Do you want to get better?

Do you want to get better?

It may seem like a no brainer. You decide to see a counsellor. That means you want to get better, right?

Not necessarily.

What is better? What do you consider ‘better’ to be? It is important to have an idea of that. People come to counselling for many reasons that have nothing to do with feeling or getting ‘better’. Getting better does not have to be the end result of counselling.

For some people, the thought of being better is frightening. If you are used to coping with life as someone who is ‘not well’ and receiving a lot of support, then what will ‘better’ with no excuse to get support mean? Getting ‘better’ is not an overnight thing. It takes time and will occur alongside other changes that improve your ability to cope with life. But do you believe that? Do you trust another person well enough to let yourself experience those changes in your life? Are you willing to give up the benefits of not being well? They are important questions to consider.

When I see someone for the first time I often ask what that person would like to see happen in that first session to make him or her feel coming to see me was worthwhile. That question could be repeated every session. Then there is that person’s idea of what counselling would achieve. Sometimes that is not clear or well understood at the first session. It is not unusual for a person to decide after some sessions that he or she wants something different from counselling. Some people never get that clear idea. All those experiences are fine. Counselling is a journey. You may start that journey with a clear idea of where you want to go and may end up somewhere else. And you will realise your destination is the right place to be. As a counsellor, I don’t tell you where to go. I just journey with you, allowing you time to reflect and explore what is on your mind.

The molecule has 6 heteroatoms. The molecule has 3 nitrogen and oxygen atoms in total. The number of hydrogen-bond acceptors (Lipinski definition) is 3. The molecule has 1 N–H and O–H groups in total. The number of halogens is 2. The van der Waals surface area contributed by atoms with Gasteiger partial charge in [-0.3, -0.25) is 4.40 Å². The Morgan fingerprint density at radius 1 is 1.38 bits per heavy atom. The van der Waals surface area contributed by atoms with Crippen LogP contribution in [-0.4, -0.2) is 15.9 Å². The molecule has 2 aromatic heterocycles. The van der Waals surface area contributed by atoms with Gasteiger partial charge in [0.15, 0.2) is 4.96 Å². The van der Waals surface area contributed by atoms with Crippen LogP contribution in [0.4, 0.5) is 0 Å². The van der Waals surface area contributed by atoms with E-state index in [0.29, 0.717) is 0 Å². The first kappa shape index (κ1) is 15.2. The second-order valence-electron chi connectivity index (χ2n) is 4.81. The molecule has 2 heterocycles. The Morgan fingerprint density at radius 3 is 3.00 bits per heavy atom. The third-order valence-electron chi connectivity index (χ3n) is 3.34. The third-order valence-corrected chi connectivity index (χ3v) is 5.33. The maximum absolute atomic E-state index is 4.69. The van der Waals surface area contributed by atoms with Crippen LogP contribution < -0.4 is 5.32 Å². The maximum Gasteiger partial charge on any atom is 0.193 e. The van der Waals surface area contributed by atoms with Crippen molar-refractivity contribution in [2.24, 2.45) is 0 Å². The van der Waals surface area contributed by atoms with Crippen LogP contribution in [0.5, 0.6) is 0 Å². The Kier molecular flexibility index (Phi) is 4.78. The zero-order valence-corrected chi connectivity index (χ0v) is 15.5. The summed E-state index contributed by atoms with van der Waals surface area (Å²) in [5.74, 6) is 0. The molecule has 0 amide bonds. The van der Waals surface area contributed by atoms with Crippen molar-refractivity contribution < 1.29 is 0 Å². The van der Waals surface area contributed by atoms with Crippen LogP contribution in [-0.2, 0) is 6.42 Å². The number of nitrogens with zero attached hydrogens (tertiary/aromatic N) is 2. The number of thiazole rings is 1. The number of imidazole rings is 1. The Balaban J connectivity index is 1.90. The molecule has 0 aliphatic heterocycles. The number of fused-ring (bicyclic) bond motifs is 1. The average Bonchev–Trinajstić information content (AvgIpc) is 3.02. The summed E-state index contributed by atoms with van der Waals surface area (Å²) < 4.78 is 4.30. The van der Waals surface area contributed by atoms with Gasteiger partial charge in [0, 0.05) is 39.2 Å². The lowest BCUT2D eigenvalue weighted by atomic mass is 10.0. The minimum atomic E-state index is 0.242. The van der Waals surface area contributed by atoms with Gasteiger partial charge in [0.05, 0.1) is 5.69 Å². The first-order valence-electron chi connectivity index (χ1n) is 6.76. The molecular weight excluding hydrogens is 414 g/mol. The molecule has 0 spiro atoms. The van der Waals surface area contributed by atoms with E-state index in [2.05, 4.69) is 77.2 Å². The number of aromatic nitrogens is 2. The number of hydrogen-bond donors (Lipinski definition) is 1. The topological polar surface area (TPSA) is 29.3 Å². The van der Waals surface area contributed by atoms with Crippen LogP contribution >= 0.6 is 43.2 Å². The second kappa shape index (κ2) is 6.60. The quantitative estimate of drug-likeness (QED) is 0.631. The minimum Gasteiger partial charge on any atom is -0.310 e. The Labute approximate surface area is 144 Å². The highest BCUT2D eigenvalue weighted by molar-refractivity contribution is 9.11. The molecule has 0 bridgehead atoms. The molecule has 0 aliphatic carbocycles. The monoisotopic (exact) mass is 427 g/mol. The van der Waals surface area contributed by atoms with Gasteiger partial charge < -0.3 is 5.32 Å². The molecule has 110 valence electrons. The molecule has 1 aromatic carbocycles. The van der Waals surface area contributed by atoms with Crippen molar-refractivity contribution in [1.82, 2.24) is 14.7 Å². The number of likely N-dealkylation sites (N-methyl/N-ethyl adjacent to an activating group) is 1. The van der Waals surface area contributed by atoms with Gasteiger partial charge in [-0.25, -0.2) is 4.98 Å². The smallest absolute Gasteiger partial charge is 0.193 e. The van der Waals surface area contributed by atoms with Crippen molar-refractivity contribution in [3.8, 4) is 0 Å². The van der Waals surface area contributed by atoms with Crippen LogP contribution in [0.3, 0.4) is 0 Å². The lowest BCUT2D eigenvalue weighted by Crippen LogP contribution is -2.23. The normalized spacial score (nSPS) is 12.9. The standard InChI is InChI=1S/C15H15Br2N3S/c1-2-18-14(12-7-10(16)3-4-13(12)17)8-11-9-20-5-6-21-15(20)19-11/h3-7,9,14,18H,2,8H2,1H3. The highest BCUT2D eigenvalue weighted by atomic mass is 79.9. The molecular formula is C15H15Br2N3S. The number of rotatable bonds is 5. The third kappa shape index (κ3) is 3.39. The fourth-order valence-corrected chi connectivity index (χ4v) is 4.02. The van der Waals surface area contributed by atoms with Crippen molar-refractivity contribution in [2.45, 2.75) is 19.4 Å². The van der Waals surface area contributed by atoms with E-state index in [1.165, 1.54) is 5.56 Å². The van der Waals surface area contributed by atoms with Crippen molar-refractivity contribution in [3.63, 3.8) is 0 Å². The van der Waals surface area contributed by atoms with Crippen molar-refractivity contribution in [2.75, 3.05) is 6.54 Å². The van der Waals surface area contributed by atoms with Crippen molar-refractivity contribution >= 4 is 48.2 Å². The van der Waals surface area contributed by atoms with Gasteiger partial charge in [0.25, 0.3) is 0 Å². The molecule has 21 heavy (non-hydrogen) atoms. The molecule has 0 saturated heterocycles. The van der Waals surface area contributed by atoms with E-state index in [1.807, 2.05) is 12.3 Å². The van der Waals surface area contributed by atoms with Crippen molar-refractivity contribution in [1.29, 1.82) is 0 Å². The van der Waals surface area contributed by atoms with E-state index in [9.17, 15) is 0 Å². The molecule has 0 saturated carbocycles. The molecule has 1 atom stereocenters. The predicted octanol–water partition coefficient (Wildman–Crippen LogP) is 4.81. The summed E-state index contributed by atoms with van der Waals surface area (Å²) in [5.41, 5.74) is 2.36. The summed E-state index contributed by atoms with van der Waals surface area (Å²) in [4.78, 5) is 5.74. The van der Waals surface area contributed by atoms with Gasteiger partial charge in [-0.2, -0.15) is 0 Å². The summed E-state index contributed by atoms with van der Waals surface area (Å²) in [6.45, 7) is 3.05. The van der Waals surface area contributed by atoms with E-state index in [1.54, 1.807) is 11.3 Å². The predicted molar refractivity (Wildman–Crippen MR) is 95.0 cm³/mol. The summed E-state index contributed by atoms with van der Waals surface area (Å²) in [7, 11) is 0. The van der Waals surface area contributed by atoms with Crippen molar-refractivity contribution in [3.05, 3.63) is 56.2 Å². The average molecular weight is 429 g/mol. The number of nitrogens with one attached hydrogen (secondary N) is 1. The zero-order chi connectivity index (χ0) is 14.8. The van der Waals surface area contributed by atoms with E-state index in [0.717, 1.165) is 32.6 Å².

In eight years as a counsellor, I have learned that the journey of counselling often has nothing to do with ‘getting better’.

So if your answer to the question is “no I don’t want to get better”, that does not mean you can’t benefit from counselling.

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